Overall, office attire remains conservative throughout Austria and appearance is an important indicator of professionalism. Therefore, you can expect to see shirts and ties for men and conventional dresses or formal business suits for women.
In most situations, Austrians swap business cards when they meet someone for the first time. It is also a good idea to have one side of your card written in German to show professional courtesy.
If you find yourself dining at an Austrian’s home, make sure to stop on the way and pick up an even number of fresh flowers. An old superstition suggests that an odd number will bring bad luck – and you don’t want to bring that to the table!
Social provision through businesses in Austria
Austria places a lot of importance on equality within its community. As a result, a robust welfare system with supportive health, employment, retirement, and education systems is in place. These factors contribute to Austria’s high quality of life and its low rate of unemployment.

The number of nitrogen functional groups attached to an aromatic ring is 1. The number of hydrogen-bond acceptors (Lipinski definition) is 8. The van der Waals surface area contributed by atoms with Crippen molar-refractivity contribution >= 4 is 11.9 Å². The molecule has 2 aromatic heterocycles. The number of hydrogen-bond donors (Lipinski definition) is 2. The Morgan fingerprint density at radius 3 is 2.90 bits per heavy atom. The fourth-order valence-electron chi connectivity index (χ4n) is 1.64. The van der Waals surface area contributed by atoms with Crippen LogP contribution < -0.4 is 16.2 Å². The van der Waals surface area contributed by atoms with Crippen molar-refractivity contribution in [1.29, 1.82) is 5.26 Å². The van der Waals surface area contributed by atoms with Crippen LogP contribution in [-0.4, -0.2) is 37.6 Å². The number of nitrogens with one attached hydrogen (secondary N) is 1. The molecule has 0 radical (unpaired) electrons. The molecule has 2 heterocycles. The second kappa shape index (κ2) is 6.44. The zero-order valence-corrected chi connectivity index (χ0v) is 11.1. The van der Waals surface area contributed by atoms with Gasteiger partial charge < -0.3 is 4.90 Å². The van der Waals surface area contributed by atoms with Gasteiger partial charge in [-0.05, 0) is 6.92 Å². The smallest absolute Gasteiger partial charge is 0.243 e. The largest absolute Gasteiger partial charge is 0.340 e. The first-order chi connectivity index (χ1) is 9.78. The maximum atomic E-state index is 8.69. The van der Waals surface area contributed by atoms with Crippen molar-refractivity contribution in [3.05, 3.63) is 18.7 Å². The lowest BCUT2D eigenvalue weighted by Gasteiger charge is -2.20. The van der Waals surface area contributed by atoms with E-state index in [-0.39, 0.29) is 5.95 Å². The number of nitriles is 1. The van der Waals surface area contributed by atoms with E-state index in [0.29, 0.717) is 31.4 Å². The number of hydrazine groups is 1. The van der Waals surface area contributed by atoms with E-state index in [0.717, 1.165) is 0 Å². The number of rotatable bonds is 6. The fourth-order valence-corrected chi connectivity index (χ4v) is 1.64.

Over the past several years, there has been a movement within businesses in Austria – as well as around the globe – to hire contractors. This way, businesses can forgo the benefits usually afforded to full-time employees. This is known as the gig economy and is now common in Austria.
Businesses in the community in Austria
Business founders will find a well-established start-up infrastructure in Austria. For instance, grants are available from the Austria Wirtschaftsservice (AWS) and the Austrian Research Promotion Agency (FFG). Furthermore, there are more funding opportunities from the Vienna Business Agency and the annual Houska Prize. In Vienna, you will also discover a host of co-working spaces and accelerators for entrepreneurs founding start-ups. As an additional feather in its cap, Austria ranks among the top five fair trade countries worldwide.
Business corruption and fraud in Austria
Austria boasts a rating of 77 out of 100 on the Corruption Perception Index (2019). This ranks the corruption level of a country’s public sector and 100 is deemed very clean. In essence, this means that at 77, Austria is doing a pretty good job of keeping its house in order.